Last year, I was invited to attend a gala evening in San Francisco, celebrating the opening night of a prestigious antiques show. The invitation recommended festive cocktail attire. The jaded New Yorker in me immediately turned to the safe choice of an LBD (little back dress), possibly dressed up with a few choice accessories. I have several versions hanging in my closet, and they have served me well over the years. And yet.... when I tried them on, all of a sudden these trusted outfits felt stale, boring, and - dare I say it - totally wrong. I turned to the internet, and completely surprised myself by ordering a fifties style multi-colored frock, with an abundant pattern of oversized pansies, strewn on a richly textured emerald ground. My husband, never at a lack for a colorful expression, described it as Lucille Ball on crack. I, however, felt like a million bucks in this joyful bubble of a dress and I have never received so many compliments on an outfit. It has made me completely rethink floral patterns: they feel new and currant, and they have the power to add some real oomph to outfits and rooms alike.
This year marks the 50th anniversary of the summer of love, which gave birth to the anti-war flower power slogan. This has caused a wonderful resurgence of large and colorful, in-your-face floral renderings with a vintage sixties and seventies feel, for both fashion and interiors. Thinks Gerbera daisies and tulips, poppies and lilies in a bright, primary color palette.
Scale is important with these new florals: bigger is better. Raise your window treatments all the way to ceiling to maximize the potential of these abundant patterns.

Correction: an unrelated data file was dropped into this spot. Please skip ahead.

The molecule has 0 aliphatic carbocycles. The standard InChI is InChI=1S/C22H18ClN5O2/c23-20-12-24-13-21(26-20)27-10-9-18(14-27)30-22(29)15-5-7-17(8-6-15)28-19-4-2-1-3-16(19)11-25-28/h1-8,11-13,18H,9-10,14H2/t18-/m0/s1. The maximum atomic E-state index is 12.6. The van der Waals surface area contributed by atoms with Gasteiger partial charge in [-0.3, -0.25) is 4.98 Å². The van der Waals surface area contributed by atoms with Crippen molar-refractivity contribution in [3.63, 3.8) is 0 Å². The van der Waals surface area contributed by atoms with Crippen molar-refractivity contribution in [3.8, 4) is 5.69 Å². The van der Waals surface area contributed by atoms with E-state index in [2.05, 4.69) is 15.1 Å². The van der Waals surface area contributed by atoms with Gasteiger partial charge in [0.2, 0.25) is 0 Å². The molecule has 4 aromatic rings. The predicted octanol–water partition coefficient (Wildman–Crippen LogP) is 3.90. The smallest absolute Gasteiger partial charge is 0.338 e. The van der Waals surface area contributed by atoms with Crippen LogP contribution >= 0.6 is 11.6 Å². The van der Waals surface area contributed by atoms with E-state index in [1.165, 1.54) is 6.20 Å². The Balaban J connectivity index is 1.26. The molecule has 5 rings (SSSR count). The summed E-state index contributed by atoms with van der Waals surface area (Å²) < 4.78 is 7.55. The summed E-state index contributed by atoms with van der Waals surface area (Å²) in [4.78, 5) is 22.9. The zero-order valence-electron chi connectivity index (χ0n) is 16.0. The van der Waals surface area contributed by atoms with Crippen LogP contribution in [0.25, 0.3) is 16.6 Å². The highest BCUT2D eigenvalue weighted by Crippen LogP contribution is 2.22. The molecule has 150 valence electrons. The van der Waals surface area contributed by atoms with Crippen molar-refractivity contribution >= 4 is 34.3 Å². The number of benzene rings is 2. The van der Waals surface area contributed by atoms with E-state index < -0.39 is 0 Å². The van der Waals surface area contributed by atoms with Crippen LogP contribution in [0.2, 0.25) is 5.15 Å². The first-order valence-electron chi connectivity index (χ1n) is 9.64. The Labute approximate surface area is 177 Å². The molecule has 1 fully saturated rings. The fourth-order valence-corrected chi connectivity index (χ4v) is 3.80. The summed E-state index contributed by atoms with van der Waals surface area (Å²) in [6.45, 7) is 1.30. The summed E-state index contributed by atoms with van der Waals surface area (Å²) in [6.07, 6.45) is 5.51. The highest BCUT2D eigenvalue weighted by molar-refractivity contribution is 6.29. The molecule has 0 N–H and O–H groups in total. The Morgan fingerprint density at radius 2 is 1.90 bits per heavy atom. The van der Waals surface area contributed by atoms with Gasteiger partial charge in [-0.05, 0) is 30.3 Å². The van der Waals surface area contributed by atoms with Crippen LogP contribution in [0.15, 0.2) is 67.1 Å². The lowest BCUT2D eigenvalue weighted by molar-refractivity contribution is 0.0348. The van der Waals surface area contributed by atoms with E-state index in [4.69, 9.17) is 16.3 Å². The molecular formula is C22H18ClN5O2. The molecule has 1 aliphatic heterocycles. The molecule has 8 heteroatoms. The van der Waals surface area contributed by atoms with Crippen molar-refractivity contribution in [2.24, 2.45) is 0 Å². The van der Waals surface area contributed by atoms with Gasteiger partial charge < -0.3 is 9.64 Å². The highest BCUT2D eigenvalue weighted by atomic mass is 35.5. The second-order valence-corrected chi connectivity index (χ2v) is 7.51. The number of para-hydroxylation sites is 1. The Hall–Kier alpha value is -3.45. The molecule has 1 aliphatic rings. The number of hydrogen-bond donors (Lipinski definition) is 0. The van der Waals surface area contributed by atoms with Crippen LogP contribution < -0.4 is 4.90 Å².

Even when working with smaller surfaces, such as roman shades, opt for prints with a larger repeat. The effect will be bold and unusual, and the floral pattern will become the focal point of the room.
Introduce florals that pick up a key accent color to break up the monotony of a minimal space.
An all-white interior can give the necessary breathing room to a floral pattern that has the ability to overpower. This decorating trick will make a traditional print feel fresh and new.
Florals are made for mixing and matching. For beginners: try a gallery wall of blooms in a variety of colors and styles. They will work well together as long as they share a common subject and color palette. Flea markets, yard sales and eBay are perfect places to hunt for vintage art with floral themes
Once you've conquered the gallery wall, move onto to mixing patterns on walls, upholstery, pillows, rugs and throws. Decide on a color palette, and make sure there's a variation in print scale and style.
And for those of you who resist florals because of their inherent saccharine nature: there are wonderful designs with a black background, that tap right into a new cool folk vibe. Dramatic and contemporary, these are most definitely not for shrinking violets!